Marina Park in Richmond

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Past a forest of white masts, a harbor bell rings in the distance.

But the days of riveters and warships, smoky jazz clubs and worker’s unions, are long gone. Now, yachts and skiffs and sailboats bob up and down, tightly packed together, under a clear blue sky.

This used to be one of the spots where tens of thousands of African Americans and immigrants came to make their wages during the second world war, turning generations of oppression and hardship into a second chance. But today, there seem to be more seagulls than people in Richmond’s Marina Park.

There’s just enough wind to carry the yelling of schoolchildren down the boardwalk, mixed in with the sound of gentle waves and someone, somewhere, practicing piano.

Perhaps it’s fitting that a place once dedicated to war and destruction has become so serene. Sharp steel and the smell of smoke have been replaced with tidy rows of white houses and the smell of a grill, likely coming from the red-roofed restaurant sitting at the water’s edge.

Yet there are still remnants: an old bronzed plaque, cracked slabs of concrete and a red sign that says “Caution! Hazardous Waste Area.” A group of laughing students walk past, seemingly unaware of the fenced off area and the dangers resting behind it.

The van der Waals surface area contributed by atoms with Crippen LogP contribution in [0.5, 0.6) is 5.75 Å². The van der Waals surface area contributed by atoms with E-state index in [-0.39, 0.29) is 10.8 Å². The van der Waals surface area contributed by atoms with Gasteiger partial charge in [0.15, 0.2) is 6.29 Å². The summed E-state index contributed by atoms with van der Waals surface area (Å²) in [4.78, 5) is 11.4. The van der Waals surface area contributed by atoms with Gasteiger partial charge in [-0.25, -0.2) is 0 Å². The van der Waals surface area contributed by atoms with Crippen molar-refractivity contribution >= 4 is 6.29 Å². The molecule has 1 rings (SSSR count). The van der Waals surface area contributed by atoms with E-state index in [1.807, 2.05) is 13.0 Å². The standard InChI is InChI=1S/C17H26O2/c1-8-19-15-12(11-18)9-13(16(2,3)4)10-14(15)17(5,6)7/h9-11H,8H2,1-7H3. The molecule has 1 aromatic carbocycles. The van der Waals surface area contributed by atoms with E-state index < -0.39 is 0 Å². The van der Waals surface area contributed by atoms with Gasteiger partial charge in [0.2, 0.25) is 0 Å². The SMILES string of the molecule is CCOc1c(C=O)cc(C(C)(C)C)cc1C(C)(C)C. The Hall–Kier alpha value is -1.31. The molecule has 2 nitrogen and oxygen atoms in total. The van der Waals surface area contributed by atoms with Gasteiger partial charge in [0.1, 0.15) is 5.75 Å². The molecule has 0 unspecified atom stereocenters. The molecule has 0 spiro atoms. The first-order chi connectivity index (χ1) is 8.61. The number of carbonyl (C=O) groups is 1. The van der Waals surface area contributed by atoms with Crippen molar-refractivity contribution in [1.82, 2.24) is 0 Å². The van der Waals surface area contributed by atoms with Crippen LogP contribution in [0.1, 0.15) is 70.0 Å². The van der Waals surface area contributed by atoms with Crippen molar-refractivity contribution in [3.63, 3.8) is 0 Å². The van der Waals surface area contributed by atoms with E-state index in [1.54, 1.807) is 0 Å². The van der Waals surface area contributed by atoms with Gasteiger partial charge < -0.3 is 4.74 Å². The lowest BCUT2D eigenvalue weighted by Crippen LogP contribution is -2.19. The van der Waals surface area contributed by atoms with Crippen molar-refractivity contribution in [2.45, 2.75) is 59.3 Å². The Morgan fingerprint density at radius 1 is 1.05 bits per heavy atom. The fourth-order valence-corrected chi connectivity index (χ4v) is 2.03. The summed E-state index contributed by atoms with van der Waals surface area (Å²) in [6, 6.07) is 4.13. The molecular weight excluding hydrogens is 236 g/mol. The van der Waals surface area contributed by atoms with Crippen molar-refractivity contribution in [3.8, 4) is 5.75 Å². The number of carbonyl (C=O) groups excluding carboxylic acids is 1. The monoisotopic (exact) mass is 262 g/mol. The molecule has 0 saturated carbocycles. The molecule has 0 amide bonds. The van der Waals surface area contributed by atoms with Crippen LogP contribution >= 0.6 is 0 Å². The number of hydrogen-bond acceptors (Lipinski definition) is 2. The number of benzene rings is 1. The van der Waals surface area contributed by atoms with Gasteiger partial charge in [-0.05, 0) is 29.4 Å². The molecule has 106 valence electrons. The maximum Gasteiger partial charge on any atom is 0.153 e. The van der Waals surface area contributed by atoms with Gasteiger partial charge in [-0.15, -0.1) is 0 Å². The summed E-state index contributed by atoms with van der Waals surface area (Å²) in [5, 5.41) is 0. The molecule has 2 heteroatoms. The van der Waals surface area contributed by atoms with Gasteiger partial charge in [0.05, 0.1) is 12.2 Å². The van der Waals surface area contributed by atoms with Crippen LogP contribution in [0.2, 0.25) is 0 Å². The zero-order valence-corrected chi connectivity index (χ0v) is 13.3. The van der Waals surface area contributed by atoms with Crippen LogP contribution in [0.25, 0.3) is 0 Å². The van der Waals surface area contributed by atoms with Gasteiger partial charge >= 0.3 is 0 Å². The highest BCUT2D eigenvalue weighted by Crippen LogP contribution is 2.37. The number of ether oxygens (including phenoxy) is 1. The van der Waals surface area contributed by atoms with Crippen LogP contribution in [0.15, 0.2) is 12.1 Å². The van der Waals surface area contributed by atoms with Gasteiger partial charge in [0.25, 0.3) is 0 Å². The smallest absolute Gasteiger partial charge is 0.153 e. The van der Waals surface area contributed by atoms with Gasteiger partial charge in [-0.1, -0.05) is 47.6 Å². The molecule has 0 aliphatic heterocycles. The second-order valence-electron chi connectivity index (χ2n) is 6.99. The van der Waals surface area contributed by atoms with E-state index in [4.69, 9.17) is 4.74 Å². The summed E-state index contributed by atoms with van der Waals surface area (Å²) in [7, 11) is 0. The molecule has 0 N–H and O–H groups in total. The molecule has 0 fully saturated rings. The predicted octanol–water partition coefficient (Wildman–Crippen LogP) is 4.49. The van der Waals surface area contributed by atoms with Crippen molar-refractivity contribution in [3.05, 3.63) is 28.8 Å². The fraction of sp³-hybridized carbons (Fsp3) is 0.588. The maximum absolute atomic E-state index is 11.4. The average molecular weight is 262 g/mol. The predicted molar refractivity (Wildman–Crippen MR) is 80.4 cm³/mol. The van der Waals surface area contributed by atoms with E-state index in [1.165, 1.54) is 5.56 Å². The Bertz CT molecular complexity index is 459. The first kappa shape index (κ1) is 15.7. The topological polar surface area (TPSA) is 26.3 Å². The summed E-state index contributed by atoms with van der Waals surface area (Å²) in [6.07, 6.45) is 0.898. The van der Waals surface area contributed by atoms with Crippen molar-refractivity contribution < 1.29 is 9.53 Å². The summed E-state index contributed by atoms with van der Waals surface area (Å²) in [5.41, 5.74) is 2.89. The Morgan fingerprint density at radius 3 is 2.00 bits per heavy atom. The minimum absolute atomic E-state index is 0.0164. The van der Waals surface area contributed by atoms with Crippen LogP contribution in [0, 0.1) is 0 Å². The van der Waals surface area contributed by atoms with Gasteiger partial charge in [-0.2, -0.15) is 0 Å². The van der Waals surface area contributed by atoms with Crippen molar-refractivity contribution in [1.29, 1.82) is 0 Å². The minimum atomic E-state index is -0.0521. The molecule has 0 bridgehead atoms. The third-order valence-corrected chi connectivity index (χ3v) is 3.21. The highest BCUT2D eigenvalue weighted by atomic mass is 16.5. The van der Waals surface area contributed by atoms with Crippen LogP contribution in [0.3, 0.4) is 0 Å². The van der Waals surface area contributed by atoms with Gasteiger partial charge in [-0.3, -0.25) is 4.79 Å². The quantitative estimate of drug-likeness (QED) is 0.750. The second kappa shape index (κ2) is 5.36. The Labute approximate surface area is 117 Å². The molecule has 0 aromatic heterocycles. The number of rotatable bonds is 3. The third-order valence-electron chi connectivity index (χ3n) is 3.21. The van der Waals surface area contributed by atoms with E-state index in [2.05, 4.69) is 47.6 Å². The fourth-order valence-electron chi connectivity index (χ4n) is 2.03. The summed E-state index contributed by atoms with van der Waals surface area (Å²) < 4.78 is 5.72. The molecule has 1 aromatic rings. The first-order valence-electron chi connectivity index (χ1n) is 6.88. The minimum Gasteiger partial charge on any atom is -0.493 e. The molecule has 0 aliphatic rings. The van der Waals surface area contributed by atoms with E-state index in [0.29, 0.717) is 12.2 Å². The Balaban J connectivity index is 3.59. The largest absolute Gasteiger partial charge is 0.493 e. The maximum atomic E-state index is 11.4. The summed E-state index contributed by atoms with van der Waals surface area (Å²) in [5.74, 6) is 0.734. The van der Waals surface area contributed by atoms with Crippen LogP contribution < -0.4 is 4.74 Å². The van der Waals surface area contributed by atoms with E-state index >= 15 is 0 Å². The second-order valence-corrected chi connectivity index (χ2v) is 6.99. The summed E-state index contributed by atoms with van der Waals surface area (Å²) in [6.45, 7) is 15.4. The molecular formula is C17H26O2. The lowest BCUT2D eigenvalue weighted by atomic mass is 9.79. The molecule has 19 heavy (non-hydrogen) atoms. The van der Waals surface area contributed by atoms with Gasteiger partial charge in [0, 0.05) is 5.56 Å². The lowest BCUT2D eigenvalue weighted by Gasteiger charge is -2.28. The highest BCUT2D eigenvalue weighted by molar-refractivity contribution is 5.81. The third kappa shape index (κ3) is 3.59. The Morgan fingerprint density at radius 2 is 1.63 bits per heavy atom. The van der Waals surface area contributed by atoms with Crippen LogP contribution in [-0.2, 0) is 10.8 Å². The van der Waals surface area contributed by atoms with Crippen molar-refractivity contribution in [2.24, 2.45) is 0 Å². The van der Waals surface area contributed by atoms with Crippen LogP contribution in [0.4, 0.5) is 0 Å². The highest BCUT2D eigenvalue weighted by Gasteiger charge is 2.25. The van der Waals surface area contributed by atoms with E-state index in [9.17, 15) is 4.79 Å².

More people are arriving, but the gulls still have an advantage. A trio of young women push strollers down the wooden walkway, talking and chuckling among themselves as a cyclist wearing vibrant colors speeds past to the sound of gears going click, click, click.

Across the water and through the haze, the silhouette of a city sharpens: San Francisco, with its tall spires and elegant bridges, in all its menace and glory. How much has that skyline changed since the days of Henry Kaiser? Did it seem as far away then as it does now?

There’s a sailboat in the parking lot, unattended and out of place like a forgotten vessel on the shore that escaped the wrath of Cortez.

Two horns honk angrily from the main road, a reminder that we’re a far cry from the days when this was untouched native land, or a troubled beacon of social mobility for those who needed it the most.

Now, it’s developed, without much reminder of who or what came before. Tomorrow may be different, but today the park is a quiet case study in the modus operandi of history.

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